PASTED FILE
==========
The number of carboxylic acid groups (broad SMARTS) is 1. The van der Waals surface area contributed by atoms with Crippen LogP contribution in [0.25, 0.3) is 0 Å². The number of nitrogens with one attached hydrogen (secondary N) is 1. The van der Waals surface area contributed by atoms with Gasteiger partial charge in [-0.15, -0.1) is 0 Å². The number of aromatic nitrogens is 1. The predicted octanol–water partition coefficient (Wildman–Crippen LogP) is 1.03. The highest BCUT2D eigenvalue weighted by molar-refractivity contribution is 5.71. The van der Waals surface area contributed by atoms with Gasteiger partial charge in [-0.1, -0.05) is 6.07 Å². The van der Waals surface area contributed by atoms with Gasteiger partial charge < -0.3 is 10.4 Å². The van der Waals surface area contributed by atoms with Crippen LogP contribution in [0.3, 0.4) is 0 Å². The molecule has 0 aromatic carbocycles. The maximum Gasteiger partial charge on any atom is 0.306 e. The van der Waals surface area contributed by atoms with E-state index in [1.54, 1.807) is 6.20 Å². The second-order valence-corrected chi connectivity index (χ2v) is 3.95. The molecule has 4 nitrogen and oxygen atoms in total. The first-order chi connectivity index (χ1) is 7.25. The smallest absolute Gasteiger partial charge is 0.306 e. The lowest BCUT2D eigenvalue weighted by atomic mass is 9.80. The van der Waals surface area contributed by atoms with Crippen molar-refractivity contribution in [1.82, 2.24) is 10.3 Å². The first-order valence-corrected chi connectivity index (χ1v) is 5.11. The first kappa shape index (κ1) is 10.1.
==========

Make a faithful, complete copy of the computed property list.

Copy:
The number of carboxylic acid groups (broad SMARTS) is 1. The van der Waals surface area contributed by atoms with Crippen LogP contribution in [0.25, 0.3) is 0 Å². The number of nitrogens with one attached hydrogen (secondary N) is 1. The van der Waals surface area contributed by atoms with Gasteiger partial charge in [-0.15, -0.1) is 0 Å². The number of aromatic nitrogens is 1. The predicted octanol–water partition coefficient (Wildman–Crippen LogP) is 1.03. The highest BCUT2D eigenvalue weighted by molar-refractivity contribution is 5.71. The van der Waals surface area contributed by atoms with Gasteiger partial charge in [-0.1, -0.05) is 6.07 Å². The van der Waals surface area contributed by atoms with Gasteiger partial charge < -0.3 is 10.4 Å². The van der Waals surface area contributed by atoms with Crippen LogP contribution in [0.3, 0.4) is 0 Å². The molecule has 0 aromatic carbocycles. The maximum Gasteiger partial charge on any atom is 0.306 e. The van der Waals surface area contributed by atoms with E-state index in [1.54, 1.807) is 6.20 Å². The second-order valence-corrected chi connectivity index (χ2v) is 3.95. The molecule has 4 nitrogen and oxygen atoms in total. The first-order chi connectivity index (χ1) is 7.25. The smallest absolute Gasteiger partial charge is 0.306 e. The lowest BCUT2D eigenvalue weighted by atomic mass is 9.80. The van der Waals surface area contributed by atoms with Crippen molar-refractivity contribution in [1.82, 2.24) is 10.3 Å². The first-order valence-corrected chi connectivity index (χ1v) is 5.11. The first kappa shape index (κ1) is 10.1.